straddle that. On the other hand, if avoiding "needing them
converted to absolute times" means hanging on to the raw
tickstamp/tickcount for an extended period then I don't see
the point. The conversion isn't very expensive, and a pair of
uptime timestamps taken from the system clock will reliably
allow you to compute intervals in SI seconds (or the system's
best estimate of SI seconds), which is probably what you'd like
> This may mean that you can (effectively) count the ticks on all your
> clocks since 'boot' and then scale the frequency of each to give the
> same 'time since boot' - even though that will slightly change the
> relationship between old timestamps taken on different clocks.
> Possibly you do need a small offset for each clock to avoid
> discrepencies in the 'current time' when you recalculate the clocks
The rate of advance which clock synchronization software sets
the clock to is actually a prediction of clock performance in the
immediate future based on measurements of as little of the clock's
recent past behaviour as the software thinks might be useful. The
problem with crappy clocks is that the number changes a lot, and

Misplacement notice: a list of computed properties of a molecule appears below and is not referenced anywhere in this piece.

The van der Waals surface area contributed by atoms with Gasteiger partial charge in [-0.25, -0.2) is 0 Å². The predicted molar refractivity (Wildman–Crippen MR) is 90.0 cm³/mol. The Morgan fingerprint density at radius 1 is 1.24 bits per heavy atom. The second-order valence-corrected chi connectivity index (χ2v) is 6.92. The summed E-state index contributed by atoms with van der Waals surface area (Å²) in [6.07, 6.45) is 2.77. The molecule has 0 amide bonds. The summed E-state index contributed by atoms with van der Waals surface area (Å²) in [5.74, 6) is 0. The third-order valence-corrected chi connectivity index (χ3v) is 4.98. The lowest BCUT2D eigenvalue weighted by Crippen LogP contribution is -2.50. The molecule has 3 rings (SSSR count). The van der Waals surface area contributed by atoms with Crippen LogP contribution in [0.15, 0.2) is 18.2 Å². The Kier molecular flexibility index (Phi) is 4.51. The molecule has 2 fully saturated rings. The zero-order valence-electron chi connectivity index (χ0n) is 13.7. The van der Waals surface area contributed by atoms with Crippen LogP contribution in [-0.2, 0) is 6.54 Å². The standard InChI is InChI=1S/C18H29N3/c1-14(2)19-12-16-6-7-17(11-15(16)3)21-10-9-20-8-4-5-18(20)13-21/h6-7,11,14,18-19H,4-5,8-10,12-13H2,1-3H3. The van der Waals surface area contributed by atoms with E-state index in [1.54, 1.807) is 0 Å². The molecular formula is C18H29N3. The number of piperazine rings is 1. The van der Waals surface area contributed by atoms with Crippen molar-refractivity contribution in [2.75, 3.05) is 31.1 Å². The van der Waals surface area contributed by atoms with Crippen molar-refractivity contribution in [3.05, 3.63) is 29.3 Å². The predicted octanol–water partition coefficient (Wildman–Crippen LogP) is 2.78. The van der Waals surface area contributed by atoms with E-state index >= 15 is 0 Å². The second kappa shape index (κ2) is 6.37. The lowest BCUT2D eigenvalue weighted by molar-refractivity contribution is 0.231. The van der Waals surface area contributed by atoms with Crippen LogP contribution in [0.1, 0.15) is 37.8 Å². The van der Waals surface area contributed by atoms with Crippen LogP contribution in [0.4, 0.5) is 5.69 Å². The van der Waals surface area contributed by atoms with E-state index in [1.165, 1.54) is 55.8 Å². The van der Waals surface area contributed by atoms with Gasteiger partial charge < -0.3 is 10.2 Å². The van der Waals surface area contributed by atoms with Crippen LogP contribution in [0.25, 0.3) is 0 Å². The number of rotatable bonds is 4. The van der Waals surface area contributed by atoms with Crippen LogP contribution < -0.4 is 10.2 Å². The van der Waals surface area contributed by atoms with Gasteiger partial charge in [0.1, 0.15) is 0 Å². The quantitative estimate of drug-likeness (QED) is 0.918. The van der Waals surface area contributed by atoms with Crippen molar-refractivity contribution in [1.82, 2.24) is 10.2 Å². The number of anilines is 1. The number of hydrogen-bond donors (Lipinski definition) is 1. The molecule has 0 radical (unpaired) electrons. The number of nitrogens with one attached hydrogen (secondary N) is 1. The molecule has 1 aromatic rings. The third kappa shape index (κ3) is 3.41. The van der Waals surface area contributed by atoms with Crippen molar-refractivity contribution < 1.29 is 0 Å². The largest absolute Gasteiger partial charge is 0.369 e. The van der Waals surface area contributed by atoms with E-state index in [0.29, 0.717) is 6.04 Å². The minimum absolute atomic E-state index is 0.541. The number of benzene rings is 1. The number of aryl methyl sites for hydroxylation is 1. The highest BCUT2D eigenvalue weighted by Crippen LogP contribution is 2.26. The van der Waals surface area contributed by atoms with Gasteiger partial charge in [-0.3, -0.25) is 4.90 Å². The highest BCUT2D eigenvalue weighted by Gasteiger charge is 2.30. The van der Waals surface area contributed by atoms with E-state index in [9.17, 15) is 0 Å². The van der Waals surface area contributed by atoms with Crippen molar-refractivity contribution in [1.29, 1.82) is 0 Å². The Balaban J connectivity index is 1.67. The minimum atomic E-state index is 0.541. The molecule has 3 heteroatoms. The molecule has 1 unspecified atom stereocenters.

while longer averages help if you have a constant signal in zero-mean
noise they make things worse if the signal itself is a moving target,
which is what the clock's frequency is like. A current frequency
hence won't tell you very much about the very distant past (or
Note, however, that the frequency changes are being made explicitly
to make the ratio of "uptime seconds"/"SI seconds" as close to unity
as possible at all times, and the longer the interval the closer to
unity it will generally be. If you keep uptime timestamps you can
compute intervals in SI seconds with considerable precision; uptime
itself is our best estimate of the number of SI seconds since boot.
Also, I would expect most applications to exclusively take their
timestamps from the system clock (the point of making measurements
is to make the system clock as accurate as possible) and, while the
hardware source of the system clock might (rarely) be changed, it
will make this change in a way which keeps uptime as continuous as
it can even if the raw tickstamps look very different.
> If the 128bit divides are being done to generate corrected frequences,
> it might be that you can use the error term to adjust the current value